The next day, Schwarze found El-Badawi outside of her first period class and struck up a conversation. El-Badawi said that Schwarze made note that she saw what was written down on the sign, and was confused about whether or not it could be shown on the video announcements. Schwarze told her that in order to have her clip broadcast, Schwarze would have to have a conversation with her parents to make sure they were both aware of El-Badawi’s sexuality and comfortable with their daughter participating in a video about it.

Later on Jan. 23, El-Badawi went to her social worker for advice on the situation. The social worker advised El-Badawi to speak with social studies teacher Lois Graham and English teacher Missy Carlson, both of whom would know more about El-Badawi and the situation.

As the day went on, El-Badawi was called to Schwarze’s office during fifth period. This time, Schwarze arranged a formal meeting in a conference room. During the meeting, Schwarze informed El-Badawi that the decision to require parental consent was to protect the school in case of legal trouble.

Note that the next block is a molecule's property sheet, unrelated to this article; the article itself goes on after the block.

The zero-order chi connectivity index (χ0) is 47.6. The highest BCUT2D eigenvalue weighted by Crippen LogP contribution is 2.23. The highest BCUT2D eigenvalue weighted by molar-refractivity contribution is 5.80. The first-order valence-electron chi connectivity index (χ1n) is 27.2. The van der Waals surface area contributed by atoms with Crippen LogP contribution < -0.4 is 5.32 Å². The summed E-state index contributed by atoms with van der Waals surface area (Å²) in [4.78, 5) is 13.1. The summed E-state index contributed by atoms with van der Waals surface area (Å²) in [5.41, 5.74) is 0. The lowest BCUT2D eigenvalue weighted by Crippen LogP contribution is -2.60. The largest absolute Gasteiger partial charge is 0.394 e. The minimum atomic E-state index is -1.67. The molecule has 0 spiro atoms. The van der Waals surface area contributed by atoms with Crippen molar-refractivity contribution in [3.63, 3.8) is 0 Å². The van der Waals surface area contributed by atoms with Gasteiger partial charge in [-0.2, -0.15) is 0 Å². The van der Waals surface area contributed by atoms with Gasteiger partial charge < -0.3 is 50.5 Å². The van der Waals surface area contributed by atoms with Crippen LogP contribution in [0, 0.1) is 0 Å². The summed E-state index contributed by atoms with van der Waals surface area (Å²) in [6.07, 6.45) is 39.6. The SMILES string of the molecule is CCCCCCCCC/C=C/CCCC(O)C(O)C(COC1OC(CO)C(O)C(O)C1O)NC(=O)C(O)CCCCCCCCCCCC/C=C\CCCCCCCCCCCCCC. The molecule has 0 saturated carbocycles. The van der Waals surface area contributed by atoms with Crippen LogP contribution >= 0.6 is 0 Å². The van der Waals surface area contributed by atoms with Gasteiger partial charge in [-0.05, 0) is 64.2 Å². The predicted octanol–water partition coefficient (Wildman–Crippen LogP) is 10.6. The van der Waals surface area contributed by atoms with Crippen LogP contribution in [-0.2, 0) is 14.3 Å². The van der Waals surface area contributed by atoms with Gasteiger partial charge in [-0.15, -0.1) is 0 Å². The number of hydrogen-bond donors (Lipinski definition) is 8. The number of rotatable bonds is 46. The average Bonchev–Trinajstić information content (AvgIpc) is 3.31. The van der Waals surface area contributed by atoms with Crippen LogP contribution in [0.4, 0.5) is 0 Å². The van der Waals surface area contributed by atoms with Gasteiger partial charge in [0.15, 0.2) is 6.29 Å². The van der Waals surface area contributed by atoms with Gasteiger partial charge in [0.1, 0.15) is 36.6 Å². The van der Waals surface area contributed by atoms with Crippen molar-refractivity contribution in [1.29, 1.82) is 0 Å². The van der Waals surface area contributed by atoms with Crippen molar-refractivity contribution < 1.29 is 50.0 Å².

“As a school, we have to follow federal law and we have to make sure that we protect our students as much as possible,” Schwarze said in an Omega interview on the matter.

In El-Badawi’s case, her mom and step-mom are aware that El-Badawi dates both genders, but her dad is still unaware of her sexual orientation. El-Badawi lives in Downers Grove with her mother. Her father lives out of state.

“My father is not really aware, but my step-mom is. I live with my mother though, so I don’t really see the point in him knowing or needing to know. With my mom, I’m kind of out, I’ve never explicitly said that I’m bisexual, but she knows that I’ve kind of dated boys before and girls before,” El-Badawi said.

Despite her mother’s knowledge of her sexuality, El-Badawi still felt that the school’s order to have an official conversation with both her parents was wrong.

“I felt like them calling my parents, first of all, will be making a big deal about it to my mother, and second of all, it would actually be outing me to my father,” El-Badawi said.